For the second half of the final class, I added the additional challenge of using toned paper (paper that has a noticeable color other than white) as the drawing surface, so that the brown of the kraft paper acted as the mid-tone, rather than a layer of medium charcoal.  Not only was the surface texture toothier than the smoothness of the newsprint, causing the mark-making to act differently, but converting the idea of a color other than grey as a mid-tone when we’ve only been working mono-chromatically added another element of difficulty.  My students were up for the challenge!

Here are some finished pieces from the Spring class:

Thank you to all my amazing students!  It has been a joy to have you in class!

End of 2016 Wrap Up

2016 was a wonderful year for me artistically, as I began to teach at the St. Louis Artists’ Guild, in addition to creating, showing, and selling artwork.  I’ve written about my summer class previously, but I didn’t get the chance to write about my Fall Evening Basic Drawing class yet.

Fall, being a super busy time for many people, had a much smaller class enrollment.  While a little unusual at first, ultimately, it led to a really one on one, personal connection between my students and I.  We had lots of great conversations about life and art while they were working on their drawing projects, and I was very pleased to see how much they had learned and grown in confidence by the end of the session.  Here are just a couple of photos of the lovely work that my students did during class:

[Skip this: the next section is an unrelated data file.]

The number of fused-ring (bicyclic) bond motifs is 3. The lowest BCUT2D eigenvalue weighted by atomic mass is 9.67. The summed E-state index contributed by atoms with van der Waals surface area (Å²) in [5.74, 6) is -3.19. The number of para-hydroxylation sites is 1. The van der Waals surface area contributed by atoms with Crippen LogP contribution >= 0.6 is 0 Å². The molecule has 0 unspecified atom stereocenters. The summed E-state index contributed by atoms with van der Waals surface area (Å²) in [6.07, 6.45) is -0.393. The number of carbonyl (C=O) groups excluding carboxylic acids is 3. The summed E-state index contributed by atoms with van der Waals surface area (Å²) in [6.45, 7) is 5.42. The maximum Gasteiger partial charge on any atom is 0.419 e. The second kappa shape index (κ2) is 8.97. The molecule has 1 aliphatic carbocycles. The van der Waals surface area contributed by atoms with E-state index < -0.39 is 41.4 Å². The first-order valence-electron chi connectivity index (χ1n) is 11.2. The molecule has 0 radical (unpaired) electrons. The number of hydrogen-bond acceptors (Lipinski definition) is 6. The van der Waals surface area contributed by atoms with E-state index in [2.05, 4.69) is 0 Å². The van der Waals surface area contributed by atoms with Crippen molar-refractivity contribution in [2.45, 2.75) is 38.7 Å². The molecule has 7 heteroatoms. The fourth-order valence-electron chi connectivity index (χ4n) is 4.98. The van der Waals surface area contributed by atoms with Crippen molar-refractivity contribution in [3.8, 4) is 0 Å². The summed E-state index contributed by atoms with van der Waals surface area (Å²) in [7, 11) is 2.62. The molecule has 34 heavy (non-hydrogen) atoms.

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Carol Fichtelman, Chiaroscuro still life, final class

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Carol Fichtelman, Chiaroscuro still life, final class

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Carol Fichtelman, Chiaroscuro still life, final class

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Jean Jensen, Chiaroscuro still life, final class

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Jean Jensen, Chiaroscuro still life, final class

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Jean Jensen, Chiaroscuro still life, final class

I will be teaching Evening Basic Drawing again during the Winter/Spring session, running for 8 weeks on Thursday night from February 8 through March 30, 6 to 8:30 pm.  There’s still plenty of time to sign up if you’re interested in joining in the fun, so be sure to sign up through the St. Louis Artists’ Guild website:  http://www.stlouisartistsguild.org/new/node/2461.  I believe you can sign up all the way through the first night of class.  The fees and supply list are included on the class webpage.  Hope to see you there!